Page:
Residential siding products from Georgia-based Nichiha USA, a premier manufacturer of fiber cement cladding, were an integral part of the winning house on the recently completed fourth season of “Rock the Block,” which airs on HGTV. Nichiha worked directly with Michel Smith Boyd, the victorious designer, donating products that would help him realize his vision for the project.
Boyd and partner Anthony Elle of Luxe for Less were one of four designer teams that competed in Rock the Block, staged this season in Berthoud, Colo. The show challenged the design teams to renovate a 5,000-sq.-ft. home for a budget of $250,000. As winners, the pair not only hold bragging rights, but they also have the block named in their honor.
Nichiha USA supplied VintageWood cladding in Cedar, as well as TuffBlock in Pewter. Both products were installed with matching corner pieces, a unique Nichiha offering. VintageWood and TuffBlock are part of the producer’s Architectural Wall Panel series, whose thicker cladding options feature built-in rainscreens and install easily with the manufacturer’s Ultimate Clip System.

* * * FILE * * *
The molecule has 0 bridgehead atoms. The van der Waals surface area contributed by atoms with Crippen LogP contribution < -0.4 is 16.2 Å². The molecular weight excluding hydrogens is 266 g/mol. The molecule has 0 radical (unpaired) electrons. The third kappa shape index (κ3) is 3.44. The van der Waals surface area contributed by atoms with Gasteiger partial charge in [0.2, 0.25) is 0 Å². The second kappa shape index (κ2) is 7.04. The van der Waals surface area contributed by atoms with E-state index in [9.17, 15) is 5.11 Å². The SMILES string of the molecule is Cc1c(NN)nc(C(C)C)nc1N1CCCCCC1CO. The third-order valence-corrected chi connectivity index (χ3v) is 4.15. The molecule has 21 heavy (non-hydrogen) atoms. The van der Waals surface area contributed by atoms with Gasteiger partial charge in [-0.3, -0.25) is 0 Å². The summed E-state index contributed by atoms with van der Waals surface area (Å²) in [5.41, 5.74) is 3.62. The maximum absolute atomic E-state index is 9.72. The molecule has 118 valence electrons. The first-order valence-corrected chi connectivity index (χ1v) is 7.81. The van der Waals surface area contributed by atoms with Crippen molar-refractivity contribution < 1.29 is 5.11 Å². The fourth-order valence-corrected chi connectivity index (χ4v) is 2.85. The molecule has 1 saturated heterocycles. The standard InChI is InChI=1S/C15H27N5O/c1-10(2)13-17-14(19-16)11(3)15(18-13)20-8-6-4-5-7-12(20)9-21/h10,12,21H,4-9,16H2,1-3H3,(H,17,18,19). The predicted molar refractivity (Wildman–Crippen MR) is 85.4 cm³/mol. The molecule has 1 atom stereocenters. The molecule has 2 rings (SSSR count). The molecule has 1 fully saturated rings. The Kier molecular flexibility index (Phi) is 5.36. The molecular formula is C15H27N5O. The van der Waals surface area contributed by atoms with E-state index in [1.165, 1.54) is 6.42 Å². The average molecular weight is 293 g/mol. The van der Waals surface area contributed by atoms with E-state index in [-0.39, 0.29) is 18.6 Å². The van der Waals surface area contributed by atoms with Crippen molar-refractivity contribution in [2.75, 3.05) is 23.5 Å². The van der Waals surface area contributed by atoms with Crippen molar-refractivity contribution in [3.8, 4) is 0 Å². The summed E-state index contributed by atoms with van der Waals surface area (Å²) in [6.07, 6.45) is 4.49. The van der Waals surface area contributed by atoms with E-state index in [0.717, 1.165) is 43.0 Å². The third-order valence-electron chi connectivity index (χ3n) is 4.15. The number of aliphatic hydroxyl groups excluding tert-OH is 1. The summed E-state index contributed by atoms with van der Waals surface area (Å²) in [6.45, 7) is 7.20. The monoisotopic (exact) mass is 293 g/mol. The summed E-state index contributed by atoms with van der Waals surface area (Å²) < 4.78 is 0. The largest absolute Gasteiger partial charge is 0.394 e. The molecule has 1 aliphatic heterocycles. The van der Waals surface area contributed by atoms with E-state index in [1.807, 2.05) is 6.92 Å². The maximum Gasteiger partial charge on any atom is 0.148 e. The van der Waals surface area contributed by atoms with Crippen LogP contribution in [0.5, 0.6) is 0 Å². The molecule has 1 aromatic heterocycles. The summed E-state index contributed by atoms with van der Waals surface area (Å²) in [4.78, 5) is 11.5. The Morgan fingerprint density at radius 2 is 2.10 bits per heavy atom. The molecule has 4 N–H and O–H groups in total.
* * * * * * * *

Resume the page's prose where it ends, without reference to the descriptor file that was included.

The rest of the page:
“Michael’s use of our VintageWood and TuffBlock is cutting edge in its incorporation of wood and concrete looks in a side-by-side layout,” says Nichiha USA Vice President of Sales and Marketing Jason Monday. “His eye for design is certainly worthy of high praise, and it was a delight for Nichiha to collaborate with him in the winning home’s façade.
“These particular products are an ideal blend of elegance and durability. Like the other options in our roster, VintageWood and TuffBlock are fiber cement interpretations of classic materials. But unlike the wood and cement cladding they mimic, these two products install more easily and require less maintenance.”
“Using sustainable materials in the past, I always felt like I would be compromising my aesthetic,” adds Boyd. “With Nichiha, I wasn’t. I always loved a natural look, with the concrete and with stone. I love texture inside and out. So, the idea of having a more minimal exterior, but not compromising on the palette I would have chosen if it was natural wood or natural stone was incredible. I’ve got the look and I’ve got better durability. That’s a win.”